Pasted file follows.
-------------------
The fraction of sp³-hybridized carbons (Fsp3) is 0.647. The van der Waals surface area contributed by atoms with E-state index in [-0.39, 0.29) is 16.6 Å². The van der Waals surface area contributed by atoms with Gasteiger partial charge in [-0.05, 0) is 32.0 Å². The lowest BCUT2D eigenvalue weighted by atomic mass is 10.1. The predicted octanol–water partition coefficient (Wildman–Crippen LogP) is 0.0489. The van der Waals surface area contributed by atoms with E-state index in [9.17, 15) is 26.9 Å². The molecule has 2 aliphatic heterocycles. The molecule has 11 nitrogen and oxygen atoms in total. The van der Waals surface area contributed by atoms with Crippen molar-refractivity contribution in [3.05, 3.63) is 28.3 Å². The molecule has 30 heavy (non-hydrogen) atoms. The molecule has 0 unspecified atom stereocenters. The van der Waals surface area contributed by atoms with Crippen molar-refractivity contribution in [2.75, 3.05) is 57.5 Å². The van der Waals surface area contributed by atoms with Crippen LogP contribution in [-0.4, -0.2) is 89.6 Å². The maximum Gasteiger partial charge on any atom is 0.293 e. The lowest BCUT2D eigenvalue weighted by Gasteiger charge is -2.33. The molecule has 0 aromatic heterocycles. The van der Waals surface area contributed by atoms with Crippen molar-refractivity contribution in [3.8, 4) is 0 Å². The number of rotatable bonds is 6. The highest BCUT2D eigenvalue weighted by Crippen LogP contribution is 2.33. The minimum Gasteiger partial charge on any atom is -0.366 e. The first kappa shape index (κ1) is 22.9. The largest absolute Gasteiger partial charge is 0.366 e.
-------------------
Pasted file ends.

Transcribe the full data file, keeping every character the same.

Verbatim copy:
The fraction of sp³-hybridized carbons (Fsp3) is 0.647. The van der Waals surface area contributed by atoms with E-state index in [-0.39, 0.29) is 16.6 Å². The van der Waals surface area contributed by atoms with Gasteiger partial charge in [-0.05, 0) is 32.0 Å². The lowest BCUT2D eigenvalue weighted by atomic mass is 10.1. The predicted octanol–water partition coefficient (Wildman–Crippen LogP) is 0.0489. The van der Waals surface area contributed by atoms with E-state index in [9.17, 15) is 26.9 Å². The molecule has 2 aliphatic heterocycles. The molecule has 11 nitrogen and oxygen atoms in total. The van der Waals surface area contributed by atoms with Crippen molar-refractivity contribution in [3.05, 3.63) is 28.3 Å². The molecule has 30 heavy (non-hydrogen) atoms. The molecule has 0 unspecified atom stereocenters. The van der Waals surface area contributed by atoms with Crippen molar-refractivity contribution in [2.75, 3.05) is 57.5 Å². The van der Waals surface area contributed by atoms with Crippen LogP contribution in [-0.4, -0.2) is 89.6 Å². The maximum Gasteiger partial charge on any atom is 0.293 e. The lowest BCUT2D eigenvalue weighted by Gasteiger charge is -2.33. The molecule has 0 aromatic heterocycles. The van der Waals surface area contributed by atoms with Crippen molar-refractivity contribution in [3.8, 4) is 0 Å². The number of rotatable bonds is 6. The highest BCUT2D eigenvalue weighted by Crippen LogP contribution is 2.33. The minimum Gasteiger partial charge on any atom is -0.366 e. The first kappa shape index (κ1) is 22.9. The largest absolute Gasteiger partial charge is 0.366 e.